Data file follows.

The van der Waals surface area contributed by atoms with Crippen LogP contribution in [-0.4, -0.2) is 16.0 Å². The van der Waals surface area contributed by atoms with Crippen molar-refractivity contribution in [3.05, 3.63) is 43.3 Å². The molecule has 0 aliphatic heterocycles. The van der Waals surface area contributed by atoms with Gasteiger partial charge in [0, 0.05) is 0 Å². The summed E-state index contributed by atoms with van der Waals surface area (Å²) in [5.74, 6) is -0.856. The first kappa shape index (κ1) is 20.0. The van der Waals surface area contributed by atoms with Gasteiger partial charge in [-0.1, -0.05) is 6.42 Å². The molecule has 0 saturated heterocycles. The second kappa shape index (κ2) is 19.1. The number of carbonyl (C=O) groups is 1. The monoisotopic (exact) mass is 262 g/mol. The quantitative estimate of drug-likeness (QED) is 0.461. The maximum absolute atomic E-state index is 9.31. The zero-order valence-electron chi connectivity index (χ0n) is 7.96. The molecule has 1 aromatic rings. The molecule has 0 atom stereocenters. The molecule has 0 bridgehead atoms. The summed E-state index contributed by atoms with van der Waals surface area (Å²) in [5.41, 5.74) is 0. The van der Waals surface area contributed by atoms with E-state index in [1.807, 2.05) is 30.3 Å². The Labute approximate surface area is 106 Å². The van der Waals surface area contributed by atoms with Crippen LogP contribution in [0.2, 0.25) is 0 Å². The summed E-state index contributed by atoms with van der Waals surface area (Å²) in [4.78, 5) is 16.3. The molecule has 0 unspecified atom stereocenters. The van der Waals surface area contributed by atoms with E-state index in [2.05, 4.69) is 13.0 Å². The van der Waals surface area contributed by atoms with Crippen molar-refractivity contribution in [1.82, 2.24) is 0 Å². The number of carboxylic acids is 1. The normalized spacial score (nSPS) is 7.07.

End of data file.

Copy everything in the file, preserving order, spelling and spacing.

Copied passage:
The van der Waals surface area contributed by atoms with Crippen LogP contribution in [-0.4, -0.2) is 16.0 Å². The van der Waals surface area contributed by atoms with Crippen molar-refractivity contribution in [3.05, 3.63) is 43.3 Å². The molecule has 0 aliphatic heterocycles. The van der Waals surface area contributed by atoms with Gasteiger partial charge in [0, 0.05) is 0 Å². The summed E-state index contributed by atoms with van der Waals surface area (Å²) in [5.74, 6) is -0.856. The first kappa shape index (κ1) is 20.0. The van der Waals surface area contributed by atoms with Gasteiger partial charge in [-0.1, -0.05) is 6.42 Å². The molecule has 0 saturated heterocycles. The second kappa shape index (κ2) is 19.1. The number of carbonyl (C=O) groups is 1. The monoisotopic (exact) mass is 262 g/mol. The quantitative estimate of drug-likeness (QED) is 0.461. The maximum absolute atomic E-state index is 9.31. The zero-order valence-electron chi connectivity index (χ0n) is 7.96. The molecule has 1 aromatic rings. The molecule has 0 atom stereocenters. The molecule has 0 bridgehead atoms. The summed E-state index contributed by atoms with van der Waals surface area (Å²) in [5.41, 5.74) is 0. The van der Waals surface area contributed by atoms with E-state index in [1.807, 2.05) is 30.3 Å². The Labute approximate surface area is 106 Å². The van der Waals surface area contributed by atoms with Crippen LogP contribution in [0.2, 0.25) is 0 Å². The summed E-state index contributed by atoms with van der Waals surface area (Å²) in [4.78, 5) is 16.3. The molecule has 0 unspecified atom stereocenters. The van der Waals surface area contributed by atoms with E-state index in [2.05, 4.69) is 13.0 Å². The van der Waals surface area contributed by atoms with Crippen molar-refractivity contribution in [1.82, 2.24) is 0 Å². The number of carboxylic acids is 1. The normalized spacial score (nSPS) is 7.07.